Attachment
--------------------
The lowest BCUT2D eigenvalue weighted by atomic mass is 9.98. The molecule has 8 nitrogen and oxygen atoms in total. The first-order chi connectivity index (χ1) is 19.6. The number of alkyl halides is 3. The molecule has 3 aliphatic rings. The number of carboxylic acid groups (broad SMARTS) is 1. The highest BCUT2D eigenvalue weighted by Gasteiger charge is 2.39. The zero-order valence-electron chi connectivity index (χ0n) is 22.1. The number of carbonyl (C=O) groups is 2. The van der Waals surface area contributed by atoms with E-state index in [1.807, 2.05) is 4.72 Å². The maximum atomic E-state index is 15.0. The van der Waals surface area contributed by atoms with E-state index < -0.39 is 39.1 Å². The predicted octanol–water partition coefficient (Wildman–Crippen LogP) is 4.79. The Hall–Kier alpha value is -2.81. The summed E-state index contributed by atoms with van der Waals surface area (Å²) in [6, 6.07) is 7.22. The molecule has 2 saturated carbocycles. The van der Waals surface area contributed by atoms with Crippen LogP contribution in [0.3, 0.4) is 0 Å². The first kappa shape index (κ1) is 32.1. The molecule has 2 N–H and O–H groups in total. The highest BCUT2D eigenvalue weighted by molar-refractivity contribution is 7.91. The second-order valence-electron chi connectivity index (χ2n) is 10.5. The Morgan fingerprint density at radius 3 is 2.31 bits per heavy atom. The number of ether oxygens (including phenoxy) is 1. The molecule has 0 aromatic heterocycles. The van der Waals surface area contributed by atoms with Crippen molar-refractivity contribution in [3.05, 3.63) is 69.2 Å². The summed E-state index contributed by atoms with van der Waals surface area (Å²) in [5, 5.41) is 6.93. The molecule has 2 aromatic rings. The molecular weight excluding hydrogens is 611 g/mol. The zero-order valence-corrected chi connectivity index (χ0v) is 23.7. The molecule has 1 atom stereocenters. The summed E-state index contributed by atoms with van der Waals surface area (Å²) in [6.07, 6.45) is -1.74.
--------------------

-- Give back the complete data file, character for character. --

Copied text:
The lowest BCUT2D eigenvalue weighted by atomic mass is 9.98. The molecule has 8 nitrogen and oxygen atoms in total. The first-order chi connectivity index (χ1) is 19.6. The number of alkyl halides is 3. The molecule has 3 aliphatic rings. The number of carboxylic acid groups (broad SMARTS) is 1. The highest BCUT2D eigenvalue weighted by Gasteiger charge is 2.39. The zero-order valence-electron chi connectivity index (χ0n) is 22.1. The number of carbonyl (C=O) groups is 2. The van der Waals surface area contributed by atoms with E-state index in [1.807, 2.05) is 4.72 Å². The maximum atomic E-state index is 15.0. The van der Waals surface area contributed by atoms with E-state index < -0.39 is 39.1 Å². The predicted octanol–water partition coefficient (Wildman–Crippen LogP) is 4.79. The Hall–Kier alpha value is -2.81. The summed E-state index contributed by atoms with van der Waals surface area (Å²) in [6, 6.07) is 7.22. The molecule has 2 saturated carbocycles. The van der Waals surface area contributed by atoms with Crippen LogP contribution in [0.3, 0.4) is 0 Å². The first kappa shape index (κ1) is 32.1. The molecule has 2 N–H and O–H groups in total. The highest BCUT2D eigenvalue weighted by molar-refractivity contribution is 7.91. The second-order valence-electron chi connectivity index (χ2n) is 10.5. The Morgan fingerprint density at radius 3 is 2.31 bits per heavy atom. The number of ether oxygens (including phenoxy) is 1. The molecule has 0 aromatic heterocycles. The van der Waals surface area contributed by atoms with Crippen molar-refractivity contribution in [3.05, 3.63) is 69.2 Å². The summed E-state index contributed by atoms with van der Waals surface area (Å²) in [5, 5.41) is 6.93. The molecule has 2 aromatic rings. The molecular weight excluding hydrogens is 611 g/mol. The zero-order valence-corrected chi connectivity index (χ0v) is 23.7. The molecule has 1 atom stereocenters. The summed E-state index contributed by atoms with van der Waals surface area (Å²) in [6.07, 6.45) is -1.74.